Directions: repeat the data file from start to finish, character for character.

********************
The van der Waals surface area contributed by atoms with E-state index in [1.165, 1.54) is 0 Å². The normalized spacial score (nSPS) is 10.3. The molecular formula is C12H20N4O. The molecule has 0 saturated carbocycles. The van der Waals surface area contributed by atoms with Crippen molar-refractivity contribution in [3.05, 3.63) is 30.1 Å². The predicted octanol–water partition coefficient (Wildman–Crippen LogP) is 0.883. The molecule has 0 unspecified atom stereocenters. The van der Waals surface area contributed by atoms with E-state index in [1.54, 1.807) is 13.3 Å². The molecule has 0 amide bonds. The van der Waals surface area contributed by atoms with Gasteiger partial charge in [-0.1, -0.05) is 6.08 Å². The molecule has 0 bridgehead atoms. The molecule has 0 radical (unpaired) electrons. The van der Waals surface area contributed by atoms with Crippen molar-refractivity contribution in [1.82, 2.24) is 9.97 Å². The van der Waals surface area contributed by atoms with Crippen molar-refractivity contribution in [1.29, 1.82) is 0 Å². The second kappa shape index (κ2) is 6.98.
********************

The van der Waals surface area contributed by atoms with E-state index in [1.165, 1.54) is 0 Å². The normalized spacial score (nSPS) is 10.3. The molecular formula is C12H20N4O. The molecule has 0 saturated carbocycles. The van der Waals surface area contributed by atoms with Crippen molar-refractivity contribution in [3.05, 3.63) is 30.1 Å². The predicted octanol–water partition coefficient (Wildman–Crippen LogP) is 0.883. The molecule has 0 unspecified atom stereocenters. The van der Waals surface area contributed by atoms with E-state index in [1.54, 1.807) is 13.3 Å². The molecule has 0 amide bonds. The van der Waals surface area contributed by atoms with Gasteiger partial charge in [-0.1, -0.05) is 6.08 Å². The molecule has 0 bridgehead atoms. The molecule has 0 radical (unpaired) electrons. The van der Waals surface area contributed by atoms with Crippen molar-refractivity contribution in [1.82, 2.24) is 9.97 Å². The van der Waals surface area contributed by atoms with Crippen molar-refractivity contribution in [1.29, 1.82) is 0 Å². The second kappa shape index (κ2) is 6.98.